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Old November 12, 2011, 03:06 PM   #15
Frank Ettin
Join Date: November 23, 2005
Location: California - San Francisco
Posts: 8,766
Originally Posted by Aguila Blanca
I remain of the opinion that the entire concept of "reasonable" regulation, as applied to the 2nd Amendment, is a modern construct that is totally at odds with the language of the Constitution itself....
Whether the notion of reasonable regulation as applied to the 2nd Amendment is at odds with the language of the Constitution is one thing, but the notion of regulation in connection with the RKBA is hardly modern (Heller, majority opinion, pp 38 - 40, emphasis added):
...Many early 19th-century state cases indicated that the Second Amendment right to bear arms was an individual right unconnected to militia service, though subject to certain restrictions. A Virginia case in 1824 holding that the Constitution did not extend to free blacks explained that “numerous restrictions imposed on [blacks] in our Statute Book, many of which are inconsistent with the letter and spirit of the Constitution, both of this State and of the United States as respects the free whites, demonstrate, that, here, those instruments have not been considered to extend equally to both classes of our population. We will only instance the restriction upon the migration of free blacks into this State, and upon their right to bear arms.” Aldridge v. Commonwealth, 2 Va. Cas. 447, 449 (Gen. Ct.). The claim was obviously not that blacks were prevented from carrying guns in the militia....See also Waters v. State, 1 Gill 302, 309 (Md. 1843) (because free blacks were treated as a “dangerous population,” “laws have been passed to prevent their migration into this State; to make it unlawful for them to bear arms; to guard even their religious assemblages with peculiar watchfulness”). An 1829 decision by the Supreme Court of Michigan said: “The constitution of the United States also grants to the citizen the right to keep and bear arms. But the grant of this privilege cannot be construed into the right in him who keeps a gun to destroy his neighbor. No rights are intended to be granted by the constitution for an unlawful or unjustifiable purpose.” United States v. Sheldon, in 5 Transactions of the Supreme Court of the Territory of Michigan 337, 346 (W. Blume ed. 1940) (hereinafter Blume). It is not possible to read this as discussing anything other than an individual right unconnected to militia service. If it did have to do with militia service, the limitation upon it would not be any “unlawful or unjustifiable purpose,” but any nonmilitary purpose whatsoever.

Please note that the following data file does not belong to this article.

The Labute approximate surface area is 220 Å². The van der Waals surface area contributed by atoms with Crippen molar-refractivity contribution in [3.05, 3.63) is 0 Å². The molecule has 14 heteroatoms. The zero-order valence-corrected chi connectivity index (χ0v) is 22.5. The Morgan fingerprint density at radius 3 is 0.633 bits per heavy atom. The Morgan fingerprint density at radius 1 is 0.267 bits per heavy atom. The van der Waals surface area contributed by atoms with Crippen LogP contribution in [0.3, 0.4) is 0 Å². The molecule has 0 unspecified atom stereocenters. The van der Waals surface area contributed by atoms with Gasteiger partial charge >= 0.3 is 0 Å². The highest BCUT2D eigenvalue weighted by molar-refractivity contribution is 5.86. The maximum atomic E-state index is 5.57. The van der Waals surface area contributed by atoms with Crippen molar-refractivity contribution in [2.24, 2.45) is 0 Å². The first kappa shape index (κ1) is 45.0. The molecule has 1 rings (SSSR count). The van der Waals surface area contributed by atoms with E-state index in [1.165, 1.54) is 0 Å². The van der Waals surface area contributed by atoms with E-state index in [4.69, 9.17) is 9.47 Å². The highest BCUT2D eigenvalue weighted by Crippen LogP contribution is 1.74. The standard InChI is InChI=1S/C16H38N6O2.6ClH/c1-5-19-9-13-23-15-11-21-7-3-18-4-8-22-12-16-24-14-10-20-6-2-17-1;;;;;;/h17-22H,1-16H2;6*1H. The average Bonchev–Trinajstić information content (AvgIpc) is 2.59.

In Nunn v. State, 1 Ga. 243, 251 (1846), the Georgia Supreme Court construed the Second Amendment as protecting the “natural right of self-defence” and therefore struck down a ban on carrying pistols openly. Its opinion perfectly captured the way in which the operative clause of the Second Amendment furthers the purpose announcedin the prefatory clause, in continuity with the English right:
“The right of the whole people, old and young, men, women and boys, and not militia only, to keep and bear arms of every description, and not such merely as are used by the militia, shall not be infringed, curtailed, or broken in upon, in the smallest degree; and all this for the important end to be attained: the rearing up and qualifying a well-regulated militia, so vitally necessary to the security of a free State. Our opinion is, that any law, State or Federal, is repugnant to the Constitution, and void, which contravenes this right, originally belonging to our forefathers, trampled under foot by Charles I. and his two wicked sons and successors, re-established by the revolution of 1688, conveyed to this land of liberty by the colonists, and finally incorporated conspicuously in our own Magna Charta!”
Likewise, in State v. Chandler, 5 La. Ann. 489, 490 (1850), the Louisiana Supreme Court held that citizens had a right to carry arms openly: “This is the right guaranteed by the Constitution of the United States, and which is calculated to incite men to a manly and noble defence of themselves, if necessary, and of their country, without any tendency to secret advantages and unmanly assassinations.”...
Originally Posted by secret_agent_man
...Public safety via weaponry is a modern day issue...
It's hardly a modern issue in connection with RKBA issues. Consider the 1859 decision of the Supreme Court of Texas upholding a state law treating criminal homicide more severely if committed with a Bowie knife or dagger rather than another weapon (Cockrum v. State, 24 Tex. 394 (1859), pp 402 - 403, emphasis added):
....The right to carry a bowie-knife for lawful defense is secured, and must be admitted. It is an exceeding destructive weapon. It is difficult to defend against it, by any degree of bravery, or any amount of skill. The gun or pistol may miss its aim, and when discharged, its dangerous character is lost, or diminished at least. The sword may be parried. With these weapons men fight for the sake of the combat, to satisfy the laws of honor, not necessarily with the intention to kill, or with a certainty of killing, when the intention exists. The bowie-knife differs from these in its device and design; it is the instrument of almost certain death. He who carries such a weapon, for lawful defense, as he may, makes himself more dangerous to the rights of others, considering the frailties of human nature, than if he carried a less dangerous weapon....
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